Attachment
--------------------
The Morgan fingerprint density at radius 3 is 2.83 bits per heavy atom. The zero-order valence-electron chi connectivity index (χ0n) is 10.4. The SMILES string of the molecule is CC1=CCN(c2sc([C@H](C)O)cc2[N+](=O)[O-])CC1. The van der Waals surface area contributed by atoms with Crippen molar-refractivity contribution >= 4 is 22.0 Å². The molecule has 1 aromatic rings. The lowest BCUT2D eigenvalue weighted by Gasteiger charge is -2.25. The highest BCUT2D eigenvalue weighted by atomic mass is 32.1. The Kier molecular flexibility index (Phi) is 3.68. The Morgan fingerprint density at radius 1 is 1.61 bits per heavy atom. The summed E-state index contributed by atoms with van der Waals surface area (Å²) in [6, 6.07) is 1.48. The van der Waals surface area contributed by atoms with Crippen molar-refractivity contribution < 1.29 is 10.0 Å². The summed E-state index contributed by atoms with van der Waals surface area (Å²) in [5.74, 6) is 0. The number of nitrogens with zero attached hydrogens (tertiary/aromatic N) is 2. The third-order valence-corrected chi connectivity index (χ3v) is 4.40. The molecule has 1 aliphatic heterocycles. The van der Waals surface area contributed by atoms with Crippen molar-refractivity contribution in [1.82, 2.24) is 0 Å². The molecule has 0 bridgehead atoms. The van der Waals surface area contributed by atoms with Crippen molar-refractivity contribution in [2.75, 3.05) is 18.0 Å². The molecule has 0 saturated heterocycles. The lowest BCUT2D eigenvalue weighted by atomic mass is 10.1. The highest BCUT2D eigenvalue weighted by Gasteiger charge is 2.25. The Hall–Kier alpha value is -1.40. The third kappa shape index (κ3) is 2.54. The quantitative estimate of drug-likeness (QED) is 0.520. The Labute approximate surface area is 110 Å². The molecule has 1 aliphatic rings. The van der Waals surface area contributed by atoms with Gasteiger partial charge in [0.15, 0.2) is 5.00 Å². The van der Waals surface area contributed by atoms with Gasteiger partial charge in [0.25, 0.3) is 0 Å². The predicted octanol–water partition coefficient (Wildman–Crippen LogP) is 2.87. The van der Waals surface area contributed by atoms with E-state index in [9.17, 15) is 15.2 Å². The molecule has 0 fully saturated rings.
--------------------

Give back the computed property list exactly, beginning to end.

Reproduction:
The Morgan fingerprint density at radius 3 is 2.83 bits per heavy atom. The zero-order valence-electron chi connectivity index (χ0n) is 10.4. The SMILES string of the molecule is CC1=CCN(c2sc([C@H](C)O)cc2[N+](=O)[O-])CC1. The van der Waals surface area contributed by atoms with Crippen molar-refractivity contribution >= 4 is 22.0 Å². The molecule has 1 aromatic rings. The lowest BCUT2D eigenvalue weighted by Gasteiger charge is -2.25. The highest BCUT2D eigenvalue weighted by atomic mass is 32.1. The Kier molecular flexibility index (Phi) is 3.68. The Morgan fingerprint density at radius 1 is 1.61 bits per heavy atom. The summed E-state index contributed by atoms with van der Waals surface area (Å²) in [6, 6.07) is 1.48. The van der Waals surface area contributed by atoms with Crippen molar-refractivity contribution < 1.29 is 10.0 Å². The summed E-state index contributed by atoms with van der Waals surface area (Å²) in [5.74, 6) is 0. The number of nitrogens with zero attached hydrogens (tertiary/aromatic N) is 2. The third-order valence-corrected chi connectivity index (χ3v) is 4.40. The molecule has 1 aliphatic heterocycles. The van der Waals surface area contributed by atoms with Crippen molar-refractivity contribution in [1.82, 2.24) is 0 Å². The molecule has 0 bridgehead atoms. The van der Waals surface area contributed by atoms with Crippen molar-refractivity contribution in [2.75, 3.05) is 18.0 Å². The molecule has 0 saturated heterocycles. The lowest BCUT2D eigenvalue weighted by atomic mass is 10.1. The highest BCUT2D eigenvalue weighted by Gasteiger charge is 2.25. The Hall–Kier alpha value is -1.40. The third kappa shape index (κ3) is 2.54. The quantitative estimate of drug-likeness (QED) is 0.520. The Labute approximate surface area is 110 Å². The molecule has 1 aliphatic rings. The van der Waals surface area contributed by atoms with Gasteiger partial charge in [0.15, 0.2) is 5.00 Å². The van der Waals surface area contributed by atoms with Gasteiger partial charge in [0.25, 0.3) is 0 Å². The predicted octanol–water partition coefficient (Wildman–Crippen LogP) is 2.87. The van der Waals surface area contributed by atoms with E-state index in [9.17, 15) is 15.2 Å². The molecule has 0 fully saturated rings.